The following is a guest post from Curt Munk, chief strategy officer of North America at WPP's Geometry. Opinions are the author's own.
I've always believed Alexa and I had a good relationship. It was one of respect and attentiveness — maybe even a little flirty at times — but always truly supportive of each other. In the past few weeks, however, I've been massively disappointed in her subsequent value in our household. On the brink of one of our generations' greatest catastrophes, she (along with Google Assistant, Siri, Cortana and Bixby) have seemingly missed a large opportunity to be truly valuable to all owners. This has left me quite frustrated and somewhat perplexed. For a category dubbed "digital assistants," they've missed their moment to matter more.
The marketing industry (of which I am a proud member) is currently busying themselves making predictions about how the pandemic will forever change consumer buying habits. These potentially new spending habits and behavior changes stand to disrupt the logistical, communications and economic infrastructure of the country. Bathroom tissue shortages, for example — the most fundamental of all CPG products to the household — is getting as much editorial coverage as Putin's oil price war with OPEC or another flagging Middle East peace process.
Of course, toilet paper is an important product insomuch as its usual application has very few suitable substitutes. Yet the attention we're collectively paying to the perceived lack of it indicates that our society is inextricably and irreversibly connected to the world of commerce. What we buy is more than mere supplies and necessities, it's one of few interactions that we alone truly control, and its pursuit is a uniquely delightful activity for many of us. When we cannot easily do that thing that's been ingrained in our day to day, we become frustrated quickly.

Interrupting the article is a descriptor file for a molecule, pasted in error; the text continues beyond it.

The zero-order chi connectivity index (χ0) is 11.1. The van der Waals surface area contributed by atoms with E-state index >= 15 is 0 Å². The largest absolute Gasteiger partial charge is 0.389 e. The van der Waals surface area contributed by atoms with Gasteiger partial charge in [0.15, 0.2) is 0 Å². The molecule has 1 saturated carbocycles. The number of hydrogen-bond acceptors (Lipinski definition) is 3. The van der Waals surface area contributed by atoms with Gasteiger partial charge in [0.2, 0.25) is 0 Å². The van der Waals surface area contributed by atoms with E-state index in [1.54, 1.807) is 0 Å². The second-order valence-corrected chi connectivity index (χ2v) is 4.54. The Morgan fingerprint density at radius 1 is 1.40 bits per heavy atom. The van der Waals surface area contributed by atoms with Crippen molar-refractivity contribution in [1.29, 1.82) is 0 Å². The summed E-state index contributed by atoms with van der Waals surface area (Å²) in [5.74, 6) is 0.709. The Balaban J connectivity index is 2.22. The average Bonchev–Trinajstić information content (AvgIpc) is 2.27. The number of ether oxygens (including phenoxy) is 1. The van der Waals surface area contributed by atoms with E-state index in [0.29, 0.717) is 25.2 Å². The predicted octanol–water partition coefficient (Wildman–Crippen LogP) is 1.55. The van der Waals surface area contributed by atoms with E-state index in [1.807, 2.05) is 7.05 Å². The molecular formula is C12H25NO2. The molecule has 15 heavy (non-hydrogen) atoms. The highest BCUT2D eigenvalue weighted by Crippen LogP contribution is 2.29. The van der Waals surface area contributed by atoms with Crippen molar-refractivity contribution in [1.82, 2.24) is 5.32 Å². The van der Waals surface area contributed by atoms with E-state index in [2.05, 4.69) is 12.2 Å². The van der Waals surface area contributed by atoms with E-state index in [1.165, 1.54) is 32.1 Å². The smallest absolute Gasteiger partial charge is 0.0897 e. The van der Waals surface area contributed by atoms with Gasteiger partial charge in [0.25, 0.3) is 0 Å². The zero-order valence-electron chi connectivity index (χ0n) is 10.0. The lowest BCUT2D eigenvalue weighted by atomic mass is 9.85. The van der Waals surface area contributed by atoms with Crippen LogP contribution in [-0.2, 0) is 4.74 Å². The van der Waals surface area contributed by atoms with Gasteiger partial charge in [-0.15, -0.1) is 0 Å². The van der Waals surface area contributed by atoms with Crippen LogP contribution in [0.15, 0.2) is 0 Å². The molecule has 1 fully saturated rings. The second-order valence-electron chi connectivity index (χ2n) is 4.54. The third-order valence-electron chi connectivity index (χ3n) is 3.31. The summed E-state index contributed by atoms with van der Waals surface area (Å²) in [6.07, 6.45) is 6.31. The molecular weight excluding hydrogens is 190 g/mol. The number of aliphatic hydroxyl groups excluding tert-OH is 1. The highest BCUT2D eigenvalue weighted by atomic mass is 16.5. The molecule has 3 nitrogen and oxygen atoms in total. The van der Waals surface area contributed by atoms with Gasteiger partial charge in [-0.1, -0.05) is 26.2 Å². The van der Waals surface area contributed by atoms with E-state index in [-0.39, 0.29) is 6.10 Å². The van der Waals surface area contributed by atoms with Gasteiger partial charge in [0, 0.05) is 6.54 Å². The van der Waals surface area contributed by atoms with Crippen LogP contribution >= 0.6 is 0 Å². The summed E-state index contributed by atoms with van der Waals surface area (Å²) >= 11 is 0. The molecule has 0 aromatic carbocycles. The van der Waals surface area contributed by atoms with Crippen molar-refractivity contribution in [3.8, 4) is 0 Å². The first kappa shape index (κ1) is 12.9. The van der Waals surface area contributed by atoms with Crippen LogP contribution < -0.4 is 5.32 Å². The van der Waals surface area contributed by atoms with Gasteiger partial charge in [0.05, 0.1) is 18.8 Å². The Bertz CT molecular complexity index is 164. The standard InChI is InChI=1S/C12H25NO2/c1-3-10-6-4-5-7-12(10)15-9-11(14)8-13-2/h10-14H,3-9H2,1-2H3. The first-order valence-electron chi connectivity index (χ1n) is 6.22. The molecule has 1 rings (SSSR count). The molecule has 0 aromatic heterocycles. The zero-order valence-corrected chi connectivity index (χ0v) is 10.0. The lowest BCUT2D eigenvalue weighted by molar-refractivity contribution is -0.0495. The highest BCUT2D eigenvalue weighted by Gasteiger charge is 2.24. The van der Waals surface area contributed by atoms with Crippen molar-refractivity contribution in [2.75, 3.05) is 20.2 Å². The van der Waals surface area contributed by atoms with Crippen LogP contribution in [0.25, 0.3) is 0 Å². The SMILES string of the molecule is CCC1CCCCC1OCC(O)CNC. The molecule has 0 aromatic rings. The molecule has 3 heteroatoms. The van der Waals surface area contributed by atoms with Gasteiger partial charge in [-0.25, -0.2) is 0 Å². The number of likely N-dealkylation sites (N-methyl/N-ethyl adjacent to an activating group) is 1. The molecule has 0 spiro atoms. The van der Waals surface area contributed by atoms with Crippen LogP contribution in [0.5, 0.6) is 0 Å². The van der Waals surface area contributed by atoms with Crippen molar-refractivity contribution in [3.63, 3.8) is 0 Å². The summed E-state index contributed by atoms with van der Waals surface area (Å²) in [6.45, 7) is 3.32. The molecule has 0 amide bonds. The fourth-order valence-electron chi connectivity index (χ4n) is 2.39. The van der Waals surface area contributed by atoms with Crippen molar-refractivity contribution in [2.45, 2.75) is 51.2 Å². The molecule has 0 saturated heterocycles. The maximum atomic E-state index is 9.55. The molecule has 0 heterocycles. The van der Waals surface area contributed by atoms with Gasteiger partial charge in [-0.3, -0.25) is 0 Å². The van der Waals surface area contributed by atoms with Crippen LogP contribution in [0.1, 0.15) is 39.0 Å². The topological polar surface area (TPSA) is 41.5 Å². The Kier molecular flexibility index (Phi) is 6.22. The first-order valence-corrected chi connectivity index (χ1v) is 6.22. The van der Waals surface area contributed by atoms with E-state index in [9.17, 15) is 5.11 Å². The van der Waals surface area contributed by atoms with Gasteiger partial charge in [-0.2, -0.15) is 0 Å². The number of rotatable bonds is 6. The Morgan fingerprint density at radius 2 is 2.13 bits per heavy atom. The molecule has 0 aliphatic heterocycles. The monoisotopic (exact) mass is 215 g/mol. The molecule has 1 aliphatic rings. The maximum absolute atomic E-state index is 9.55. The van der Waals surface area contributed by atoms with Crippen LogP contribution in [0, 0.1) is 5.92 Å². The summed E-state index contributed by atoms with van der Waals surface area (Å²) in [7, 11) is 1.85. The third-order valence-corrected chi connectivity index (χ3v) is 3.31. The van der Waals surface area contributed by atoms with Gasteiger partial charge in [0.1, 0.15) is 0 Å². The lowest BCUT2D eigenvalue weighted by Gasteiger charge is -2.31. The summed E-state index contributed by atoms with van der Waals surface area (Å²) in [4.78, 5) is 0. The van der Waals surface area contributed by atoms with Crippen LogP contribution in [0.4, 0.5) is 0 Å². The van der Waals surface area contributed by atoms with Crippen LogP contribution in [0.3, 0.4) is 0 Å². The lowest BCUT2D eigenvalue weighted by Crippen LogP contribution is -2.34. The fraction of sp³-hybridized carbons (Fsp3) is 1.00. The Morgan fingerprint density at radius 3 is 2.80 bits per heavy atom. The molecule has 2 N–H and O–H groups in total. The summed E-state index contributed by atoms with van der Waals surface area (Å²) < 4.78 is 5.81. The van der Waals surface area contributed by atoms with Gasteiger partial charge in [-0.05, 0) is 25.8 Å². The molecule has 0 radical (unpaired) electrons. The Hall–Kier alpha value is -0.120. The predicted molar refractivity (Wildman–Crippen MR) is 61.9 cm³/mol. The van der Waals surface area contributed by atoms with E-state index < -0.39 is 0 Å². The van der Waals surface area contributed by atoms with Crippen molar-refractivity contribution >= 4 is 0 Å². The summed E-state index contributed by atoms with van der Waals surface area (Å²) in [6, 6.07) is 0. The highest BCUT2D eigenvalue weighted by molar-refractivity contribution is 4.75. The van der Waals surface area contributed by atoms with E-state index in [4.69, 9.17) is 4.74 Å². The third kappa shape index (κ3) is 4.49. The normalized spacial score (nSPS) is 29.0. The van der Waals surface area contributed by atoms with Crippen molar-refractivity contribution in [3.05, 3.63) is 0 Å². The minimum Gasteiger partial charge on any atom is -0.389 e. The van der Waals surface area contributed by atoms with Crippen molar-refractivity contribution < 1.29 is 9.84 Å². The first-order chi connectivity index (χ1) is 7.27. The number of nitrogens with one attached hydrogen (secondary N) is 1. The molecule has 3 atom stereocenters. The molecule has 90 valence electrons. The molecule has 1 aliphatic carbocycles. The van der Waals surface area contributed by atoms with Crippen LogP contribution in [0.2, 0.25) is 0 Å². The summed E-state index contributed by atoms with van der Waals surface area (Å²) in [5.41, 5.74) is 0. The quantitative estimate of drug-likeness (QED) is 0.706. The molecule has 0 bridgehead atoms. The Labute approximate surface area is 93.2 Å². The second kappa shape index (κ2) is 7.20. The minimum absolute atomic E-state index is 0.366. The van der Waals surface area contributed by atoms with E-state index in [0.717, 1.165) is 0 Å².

'We are sold out'
The rarely faulty commerce system we've relied upon for so long is now being tested. As global trade sputters, consumers are being forced to get creative in how and where to make purchases. This is where digital assistants should be flexing muscle and should have been one step ahead of us all.
Sharp increases in streaming usage, coronavirus-related news feeds and voice search is all well and good for the future growth of this category. But the real game-changer once the pandemic subsides will be the acceleration and adoption of ambient commerce and anticipatory shipping technologies — or at least it should. Think about it. If Alexa (or Google Assistant, Bixby, Siri or Cortana) was suggestive rather than passive when the world knew a pandemic was coming, I would have heard this from my friend on March 8:
"Ok, Curt. Alexa here, it seems the world is about to be turned upside down by a virus, and I suggest an advance order of bathroom tissue, a pack of medical gloves and even an N95 mask or two, just in case. It's about to resemble "The Twilight Zone" in Chicago and I want you to be ready… for just $13.93, with free Prime shipping."